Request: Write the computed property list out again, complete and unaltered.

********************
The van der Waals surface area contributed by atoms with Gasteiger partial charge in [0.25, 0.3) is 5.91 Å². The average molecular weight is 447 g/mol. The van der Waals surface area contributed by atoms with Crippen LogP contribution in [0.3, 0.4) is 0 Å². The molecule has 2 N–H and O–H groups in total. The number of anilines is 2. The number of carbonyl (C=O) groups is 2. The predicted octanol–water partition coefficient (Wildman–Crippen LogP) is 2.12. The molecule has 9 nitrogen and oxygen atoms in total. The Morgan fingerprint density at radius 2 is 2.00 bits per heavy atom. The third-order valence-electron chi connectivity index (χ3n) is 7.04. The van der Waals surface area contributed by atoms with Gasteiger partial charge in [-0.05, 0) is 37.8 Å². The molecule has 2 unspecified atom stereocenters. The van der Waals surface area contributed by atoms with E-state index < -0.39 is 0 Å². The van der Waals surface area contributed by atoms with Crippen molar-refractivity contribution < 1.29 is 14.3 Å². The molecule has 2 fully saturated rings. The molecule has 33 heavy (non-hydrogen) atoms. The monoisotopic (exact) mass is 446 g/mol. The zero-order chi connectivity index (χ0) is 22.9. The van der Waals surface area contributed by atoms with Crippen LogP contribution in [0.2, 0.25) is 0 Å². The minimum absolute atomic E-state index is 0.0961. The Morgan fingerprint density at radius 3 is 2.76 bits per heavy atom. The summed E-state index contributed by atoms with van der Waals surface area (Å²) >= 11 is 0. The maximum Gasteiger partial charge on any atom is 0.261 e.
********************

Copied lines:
The van der Waals surface area contributed by atoms with Gasteiger partial charge in [0.25, 0.3) is 5.91 Å². The average molecular weight is 447 g/mol. The van der Waals surface area contributed by atoms with Crippen LogP contribution in [0.3, 0.4) is 0 Å². The molecule has 2 N–H and O–H groups in total. The number of anilines is 2. The number of carbonyl (C=O) groups is 2. The predicted octanol–water partition coefficient (Wildman–Crippen LogP) is 2.12. The molecule has 9 nitrogen and oxygen atoms in total. The Morgan fingerprint density at radius 2 is 2.00 bits per heavy atom. The third-order valence-electron chi connectivity index (χ3n) is 7.04. The van der Waals surface area contributed by atoms with Gasteiger partial charge in [-0.05, 0) is 37.8 Å². The molecule has 2 unspecified atom stereocenters. The van der Waals surface area contributed by atoms with E-state index < -0.39 is 0 Å². The van der Waals surface area contributed by atoms with Crippen molar-refractivity contribution < 1.29 is 14.3 Å². The molecule has 2 fully saturated rings. The molecule has 33 heavy (non-hydrogen) atoms. The monoisotopic (exact) mass is 446 g/mol. The zero-order chi connectivity index (χ0) is 22.9. The van der Waals surface area contributed by atoms with Crippen LogP contribution in [0.2, 0.25) is 0 Å². The minimum absolute atomic E-state index is 0.0961. The Morgan fingerprint density at radius 3 is 2.76 bits per heavy atom. The summed E-state index contributed by atoms with van der Waals surface area (Å²) >= 11 is 0. The maximum Gasteiger partial charge on any atom is 0.261 e.